Equipment Summary

Instruments Model Resolution, Source  
TEM Hitachi 8100 0.24 nm, LaB6
STEM FEI Tecnai G2
0.24 nm, electron Field-Emission  
SEM + FIB FEI Strata DualBeam DB235 3 nm, electron Field Emission  
    7 nm, Ga ion milling  
Sample Preparation
Coaters Au sputtering    
Cutters ultrasonic disc    
Thinning Fischione dimpler Fischione Ar ion miller  
Cleaning Fischione Ar/O2 plasma    

Glossary of Terms:

Scanning Electron Microscopy (SEM): An SEM operates like an optical microscope except that it uses an electron beam instead of light to image a sample. The electrons have energies of 1 - 30 keV and are focussed into a small spot (<10 nanometers) and then scanned over the sample. They penetrate into the surface region of the sample and knock out electrons that are then detected to form the image. Since the electron beam has a smaller wavelength than visible light an SEM can "see" smaller features in the sample (< 10 nanometers). Since electrons are scattered quickly in air the electron beam in an SEM and the sample must be in a vacuum. And since the electrons peneatrate into the sample it must be electrically conductive or a thin layer of C or Au must be deposited before imaging.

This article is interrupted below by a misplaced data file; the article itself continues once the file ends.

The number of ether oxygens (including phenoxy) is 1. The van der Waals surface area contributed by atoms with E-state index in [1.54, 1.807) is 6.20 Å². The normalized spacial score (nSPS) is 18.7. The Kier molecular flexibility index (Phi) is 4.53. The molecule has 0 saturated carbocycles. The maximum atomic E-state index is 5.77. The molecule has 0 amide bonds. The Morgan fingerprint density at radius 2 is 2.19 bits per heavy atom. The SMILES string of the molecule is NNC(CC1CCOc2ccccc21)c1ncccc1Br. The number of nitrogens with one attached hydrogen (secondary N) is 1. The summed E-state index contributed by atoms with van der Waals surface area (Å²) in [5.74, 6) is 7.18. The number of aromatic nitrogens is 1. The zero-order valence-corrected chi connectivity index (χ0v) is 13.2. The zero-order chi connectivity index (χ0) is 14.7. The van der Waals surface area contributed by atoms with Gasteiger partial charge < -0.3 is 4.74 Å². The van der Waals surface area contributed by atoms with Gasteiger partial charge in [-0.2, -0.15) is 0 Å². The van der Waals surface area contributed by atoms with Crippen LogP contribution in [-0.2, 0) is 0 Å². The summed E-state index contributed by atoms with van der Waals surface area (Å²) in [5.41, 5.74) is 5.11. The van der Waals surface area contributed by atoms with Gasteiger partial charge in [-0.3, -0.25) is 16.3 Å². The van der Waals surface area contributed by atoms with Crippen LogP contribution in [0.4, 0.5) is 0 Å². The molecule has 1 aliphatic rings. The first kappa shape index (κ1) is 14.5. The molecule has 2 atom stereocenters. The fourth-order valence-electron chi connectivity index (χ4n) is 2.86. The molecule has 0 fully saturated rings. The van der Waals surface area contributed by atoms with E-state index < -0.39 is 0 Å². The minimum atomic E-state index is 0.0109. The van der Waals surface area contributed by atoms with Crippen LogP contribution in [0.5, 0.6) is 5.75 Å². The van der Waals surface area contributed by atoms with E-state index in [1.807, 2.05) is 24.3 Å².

Scanning Transmission Electron Microscopy (STEM): A STEM exploits the very short wavelengths of accelerated electrons to resolve materials down to the nanometer range. Compared to an SEM the electrons are accelerated to higher energies (80-200 keV) in order that they penetrate through the sample. This means that bulk properties, including crystallinity, defects, and microstructure, can be investigated in thin samples. The beam can be rastered in a focussed spot as in the SEM or expanded in a large area parallel beam. High resolution compositional analysis of the sample is carried out via techniques including x-ray emission analysis, electron energy loss spectroscopy, high angle annular dark field, and energy filtered imaging. Images are viewed on a fluorescent screen or through a digital interface.

Lorentz Microscopy: A electromagnetic lens situated below the sample in a TEM such that the sample can be imaged without a magnetic field being applied.

EELS: Electron energy loss spectroscopy: The energy of the electron beam after passing through the sample is analysed by a magnetic field (Lorentz force) which curves the electrons through slits. EELS spectra are used to identify atomic compositions and bonding particularly in the case of low mass elements. The electrons of a certain energy range can be used to form an energy filtered TEM image (EFTEM).